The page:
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Lake water chemistry

Bernice Brewster BSc (Hons), FLS, MIFM, CEnv., CBiol., MRSB

Aquatic Consultancy Service

9 Charlton Lane, West Farleigh, Maidstone, Kent ME15 0NX

email: Bernice.aquatic.consultancy@gmail.com


t. 01622 815255

m. 07973 323494

This Report concerns North Troy Lake, Small Pynesfield Lake and Big Lake, which form part of the Rickmansworth Conservatives Angling Society, fishing waters.  In previous years, other lakes in the area have suffered fish deaths in the early autumn, following periods of oxygen supersaturation, followed by oxygen depletion.  This summer the dissolved oxygen concentration on Troy Lake has been persistently exceeding 100% saturation, often approaching 200% saturation and on one occasion in May, reaching 205% saturation.  The lake is completely land locked and last summer, the water levels were low due to the prolonged drought.  Gravel extraction works associated with the HS2 train connection are taking place within a few hundred metres of the lake, with one of the sites being backfilled recently.  Since the backfill of the gravel extraction site, the water level in Troy Lake has risen, despite the exceptionally low rainfall,  the submergent aquatic plant growth has died away and the lake has been subject to algae blooms and hypersaturation of the water with oxygen.

The purpose of visiting was to sample the water and plankton in all the lakes and compare the data obtained for the water quality in all the lakes.

Water Analysis

The water chemistry was tested using electronic meters for dissolved oxygen, conductivity, total dissolved solids, pH and temperature, Palintest photometer for chemical assay, plankton samples were taken using a net and 53µm filter. The results of the water chemistry are given in Table 1 and algae samples in Tables 2 & 3.

Table 1. Analysis of water samples


The measurement of dissolved oxygen concentration is only valid at the time of testing as so many factors impact on the solubility of this vital gas, some of the factors which affect oxygen are given below .  

  1. Temperature – the solubility of oxygen decreases as the water temperature increases.  This means in the summer months, when the fish are most active and their oxygen demand is greatest, the lake water physically holds less oxygen.
  2. Stock density –in heavily stocked lakes the dissolved oxygen concentration is at a premium, especially when the water temperature is highest in the summer.  A large population of fish in a lake can cause the dissolved oxygen concentration to fall to critically low levels, causing the fishing to slow down or even stop.
  3. Feeding fish – in the summer months when fish are feeding heavily, especially many carp waters where large amounts of bait are available, this may cause the oxygen concentration to drop significantly.  The digestion of food consumes large volumes of oxygen, when large numbers of fish are feeding their oxygen demand increases, affecting the available dissolved oxygen.
  4. Algae and aquatic vegetation or pond weeds - during the hours of daylight, all plants, including algae and aquatic weeds produce sugars using the energy from sunlight and carbon dioxide, which in the aquatic environment is dissolved in the water, a process known as ‘photosynthesis’. Oxygen is released as a waste by-product of photosynthesis and which in the aquatic environment results in the dissolved oxygen concentration increasing significantly through the daytime and may exceed 130% saturation.  Once it gets dark, photosynthesis ceases and respiration in algae and aquatic weeds dominates which means they consume oxygen and carbon dioxide is produced as a waste gas.   Most importantly, all aquatic plants are more efficient at extracting oxygen from the water overnight, the result of which is the oxygen concentration drops away and is at its lowest just before dawn.  The classic signs of overnight oxygen depletion are either the biggest carp are found dead in the morning, or there is a significant fish mortality overnight.  This rather indicates that aquatic weeds or algae are bad for a fishing lake, but this is not the case, the plants play an important role in adding vital oxygen to any lake the important factor is to ensure the weed growth is not prolific but contained through cutting if necessary.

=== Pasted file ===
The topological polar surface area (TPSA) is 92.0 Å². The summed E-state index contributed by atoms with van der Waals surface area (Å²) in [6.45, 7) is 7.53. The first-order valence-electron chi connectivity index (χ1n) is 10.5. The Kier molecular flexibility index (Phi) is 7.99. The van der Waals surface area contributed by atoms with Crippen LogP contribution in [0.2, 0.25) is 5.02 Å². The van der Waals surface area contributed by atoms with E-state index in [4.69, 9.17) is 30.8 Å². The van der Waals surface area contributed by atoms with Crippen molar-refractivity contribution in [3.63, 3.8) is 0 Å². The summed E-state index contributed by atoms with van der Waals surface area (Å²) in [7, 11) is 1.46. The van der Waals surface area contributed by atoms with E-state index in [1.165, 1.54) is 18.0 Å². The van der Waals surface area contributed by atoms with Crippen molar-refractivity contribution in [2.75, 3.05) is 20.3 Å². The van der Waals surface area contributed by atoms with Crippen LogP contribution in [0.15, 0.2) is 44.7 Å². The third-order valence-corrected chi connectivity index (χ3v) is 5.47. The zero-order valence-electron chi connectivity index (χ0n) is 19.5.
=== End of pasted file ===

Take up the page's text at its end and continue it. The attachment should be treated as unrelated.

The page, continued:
5. Die back of algae or submergent aquatic plants – if there is a sudden die back of algae or submergent aquatic plants, as they rot through the activity of bacteria and other micro-organisms there is an increase in the amount of oxygen consumed in the water.  The decaying plant life can cause an oxygen depletion in the water and critically low oxygen.
  6. Wind shadow – trees and densely planted shrubs planted around the margins create what is known as a ‘wind-shadow’.  The assumption is that wind hitting a group of trees will pass straight through the branches whereas when wind meets a bank of trees and shrubs, they form a complete barrier and the wind does not drop back onto the lake for a distance which is roughly 10 times their height.
  7. Successive overcast/dull days – when the weather is overcast over a period of days, the low light intensity means that aquatic plants cannot photosynthesize efficiently, respiration dominates and as a result over four or five days the oxygen concentration in the water declines, often to an unacceptably low level for the fish.
  8. Low air pressure – this climatic condition often accompanies dull, wet weather.  When an area of low pressure sweeps through, as it passes over water, it literally sucks out the dissolved oxygen.  The best description of the effect of low pressure is that it’s akin to opening a bottle or can of fizzy drink, with the accompanying rush of escaping gas.
  9. Spawning fish – when spawning the fish are hyperact